When you’re browsing features and specifications for your networking equipment, you might come across something known as autosensing.
What is it, and why does it matter?
It’s a feature specific to Ethernet devices. It’s pretty common these days, but it is important to have on any network that services multiple endpoint devices, and when you know how it works, it can help you plan out your own network that much better. So, let’s get into it.
A Crash Course in Auto-Sensing Ethernet
What is this all about?
Ethernet ports are capable of automatically sensing the speed of devices connected at the other end. If you read a modern Ethernet device manual, it probably claims to support 10/100 or 10/100/1000 Ethernet connections (although there are variations beyond these options). Those numbers represent speeds in megabits per second (Mbps).
Basically, Ethernet can connect at any of these three speeds. Newer devices can pretty much all connect at 1000 Mbps, but if you have any older or legacy devices, they might run at lower speeds.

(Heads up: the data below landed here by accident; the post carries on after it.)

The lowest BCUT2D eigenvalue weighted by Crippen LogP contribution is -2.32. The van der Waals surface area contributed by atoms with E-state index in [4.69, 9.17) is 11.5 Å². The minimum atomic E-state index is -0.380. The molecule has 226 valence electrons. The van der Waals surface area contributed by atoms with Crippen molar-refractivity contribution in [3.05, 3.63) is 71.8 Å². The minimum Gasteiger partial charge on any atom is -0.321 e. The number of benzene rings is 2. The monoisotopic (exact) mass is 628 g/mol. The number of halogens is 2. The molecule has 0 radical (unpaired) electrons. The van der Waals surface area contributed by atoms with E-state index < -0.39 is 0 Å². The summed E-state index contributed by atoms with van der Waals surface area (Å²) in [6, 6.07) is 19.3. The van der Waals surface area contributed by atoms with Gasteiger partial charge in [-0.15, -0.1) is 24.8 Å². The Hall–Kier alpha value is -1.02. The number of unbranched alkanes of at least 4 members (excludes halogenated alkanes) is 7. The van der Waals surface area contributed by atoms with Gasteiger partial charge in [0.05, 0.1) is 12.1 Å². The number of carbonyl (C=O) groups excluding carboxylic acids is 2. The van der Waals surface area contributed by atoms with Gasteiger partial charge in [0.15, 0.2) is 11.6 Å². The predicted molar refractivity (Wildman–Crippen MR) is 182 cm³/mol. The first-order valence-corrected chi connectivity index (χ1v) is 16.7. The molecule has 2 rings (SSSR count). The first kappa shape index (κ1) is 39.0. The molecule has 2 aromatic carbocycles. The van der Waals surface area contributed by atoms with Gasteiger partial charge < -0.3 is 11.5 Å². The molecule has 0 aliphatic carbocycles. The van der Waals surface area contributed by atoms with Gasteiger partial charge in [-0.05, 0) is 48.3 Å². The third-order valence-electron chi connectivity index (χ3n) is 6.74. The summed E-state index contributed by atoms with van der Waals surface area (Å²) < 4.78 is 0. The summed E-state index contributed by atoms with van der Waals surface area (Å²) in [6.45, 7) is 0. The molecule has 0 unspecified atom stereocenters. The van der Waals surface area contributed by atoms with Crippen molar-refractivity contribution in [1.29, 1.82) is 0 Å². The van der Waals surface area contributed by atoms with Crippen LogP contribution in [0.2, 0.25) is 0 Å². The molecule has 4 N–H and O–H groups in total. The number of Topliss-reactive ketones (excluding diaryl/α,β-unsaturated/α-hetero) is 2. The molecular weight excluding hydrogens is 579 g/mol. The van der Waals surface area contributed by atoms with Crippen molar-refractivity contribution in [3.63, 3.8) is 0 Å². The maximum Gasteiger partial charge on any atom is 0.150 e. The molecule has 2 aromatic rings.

An autosensing Ethernet port activates when it is connected. They send a few small signals back and forth across the connection, and that allows them to determine the connection speed of the device on the other end. With this information, the Ethernet device can optimize signal speeds to make the network run better.
Here’s an example to clarify how this works in practice.
Say you have a modern 10/100/1000 switch, and it services 2 different devices. One is a modern PC with a 1000 Mbps Ethernet port. The other is an old network-enabled security camera that only runs at 10 Mbps. In theory, your switch could send signals to both devices at its own maximum speed, but that would require a bandwidth of 2000 Mbps (or 2 Gbps).
Conversely, the switch could throttle the connection speed to the camera down to 10 Mbps and connect to the PC as fast as possible. By doing this, the switch is conserving total bandwidth to make the whole network more efficient.
As you expand the network, this efficient throttling matters more and more, especially once the networking capabilities of all of the connected devices start to exceed your total bandwidth.
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